Remains of Human Head, Blunt Trauma to the back of the skull and above the right eye

I am glad that we got to experience this place.  It is regarded as sacred ground amongst the Cambodians of today and serves as a reminder of just how bad mans' inhumanity to man' really can be.  There is an eerie silence around the site and the expressions on peoples faces were a mixture of shock, sadness confusion and despair - something the Cambodian People are unfortunate to have to live with for the rest of their History.  Later on we are off to the prison, which still in it's original state, to see why this happened and how prisoner's were captured and detained.

Adam ~

Remains slowly unearthing

Wednesday, 8 June 2011

Angkor Wat - Siem Reap, Cambodia

Angkor Thom

Today we went to See the Angkor Thom Temple, part of the Angkor Wat Complex.  The temple complex itself is enormous, it is an ancient site of temples, some still in very good condition, and covers an area of some 400km (154 Square Miles).  It is the largest religious site in the world and is still being renovated and excavated today.  Built in the 11th and 12th century, Angkor Wat was built by King Survyarman II at the Angkorian Empire.  This main image that you normally see on television documentaries and travel shows is only the start of a huge maze of temples, walkways and other Buddhist Architecture.  We arrived for sunrise - the best time to see the complex as the sun rises from behind the Temple and creates a brilliant dark silhouette of the Angkor Towers.  Even at 5am during 'Low Season', it still draws hundreds tourists and Buddhists alike to the area every single day.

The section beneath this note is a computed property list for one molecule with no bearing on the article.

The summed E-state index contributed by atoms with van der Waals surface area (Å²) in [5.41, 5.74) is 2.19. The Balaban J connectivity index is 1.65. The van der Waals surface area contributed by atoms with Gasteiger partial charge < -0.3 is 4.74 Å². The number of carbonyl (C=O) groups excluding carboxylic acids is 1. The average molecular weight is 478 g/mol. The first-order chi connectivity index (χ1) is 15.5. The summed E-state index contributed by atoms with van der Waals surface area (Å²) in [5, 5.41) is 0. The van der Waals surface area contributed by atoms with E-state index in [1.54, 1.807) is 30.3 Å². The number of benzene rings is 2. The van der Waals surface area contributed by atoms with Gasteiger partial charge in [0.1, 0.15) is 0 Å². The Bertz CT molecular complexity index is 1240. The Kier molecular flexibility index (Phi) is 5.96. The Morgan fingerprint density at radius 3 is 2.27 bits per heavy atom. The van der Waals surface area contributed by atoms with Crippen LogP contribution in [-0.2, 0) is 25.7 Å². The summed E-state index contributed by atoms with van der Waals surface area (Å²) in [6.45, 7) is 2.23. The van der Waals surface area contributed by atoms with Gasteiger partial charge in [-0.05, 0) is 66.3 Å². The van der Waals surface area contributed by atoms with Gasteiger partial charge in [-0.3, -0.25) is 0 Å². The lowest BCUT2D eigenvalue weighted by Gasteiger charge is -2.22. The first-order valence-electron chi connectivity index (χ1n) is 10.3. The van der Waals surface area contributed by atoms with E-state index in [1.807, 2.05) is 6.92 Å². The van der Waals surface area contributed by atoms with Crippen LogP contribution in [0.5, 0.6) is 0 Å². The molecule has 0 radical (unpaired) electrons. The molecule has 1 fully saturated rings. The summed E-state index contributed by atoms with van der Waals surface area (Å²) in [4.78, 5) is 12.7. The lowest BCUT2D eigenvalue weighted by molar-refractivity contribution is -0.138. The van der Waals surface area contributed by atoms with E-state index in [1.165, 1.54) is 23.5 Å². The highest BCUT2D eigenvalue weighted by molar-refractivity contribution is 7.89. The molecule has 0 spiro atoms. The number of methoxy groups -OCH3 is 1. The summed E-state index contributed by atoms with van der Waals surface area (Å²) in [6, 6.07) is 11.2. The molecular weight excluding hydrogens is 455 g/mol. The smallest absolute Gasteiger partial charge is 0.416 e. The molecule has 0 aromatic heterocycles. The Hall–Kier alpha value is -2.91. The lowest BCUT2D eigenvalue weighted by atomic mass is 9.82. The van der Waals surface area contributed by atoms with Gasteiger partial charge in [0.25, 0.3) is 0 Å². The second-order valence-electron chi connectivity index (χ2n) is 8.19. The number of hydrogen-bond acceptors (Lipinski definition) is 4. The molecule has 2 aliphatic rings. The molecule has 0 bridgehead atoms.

Sunrise Spectators

I find it hard to see how this blog will do justice to just how fantastic and spectacular this place is, but I will do my best. 

We arrived at 5.20am by Tuk-Tuk (motorbike with a cart to carry visitors).  The sky had already started to turn light, but the sun had not yet come up.  The entry to the complex is $20 (£14).  It is quite expensive for an attraction for South East Asia, but a large proportion of the proceeds go towards renovating the sites and paying the huge army of cleaners and security to cover such a large area.

Angkor Moat

The moment we got out of our tuk tuk we were bombarded by street beggars trying to sell everything from Tour Guides, Books, Cold Refreshments, or simply asking for a Dollar.  We walked through the maze of kids and made our way to the main entrance.  After a 5 minute walk you arrive at a large doorway and through there you can see the temple towers.    The main walkway to Angkor Wat is made from cracked and cobbled limestone and the majority of the walkways have not been renovated which is good because you start to get an idea of the history of the place.  There are a lot of Buddhist's Monks on the site who love talking to westerners - and love having their picture taken.

Buddhist Monk at Angkor Wat

There is an amazing lake in front of the temple which is the main spot to snap pictures from.  By 5.35am the area was totally swarmed by tourists, so we decided to move away from this area and sit in a more isolated location to watch the sun come up.  As the sun rose behind the towers, you could hear the constant clicking and snapping of cameras and everybody took their opportunity to pose in front of the enormous towers.

Posing for the Camera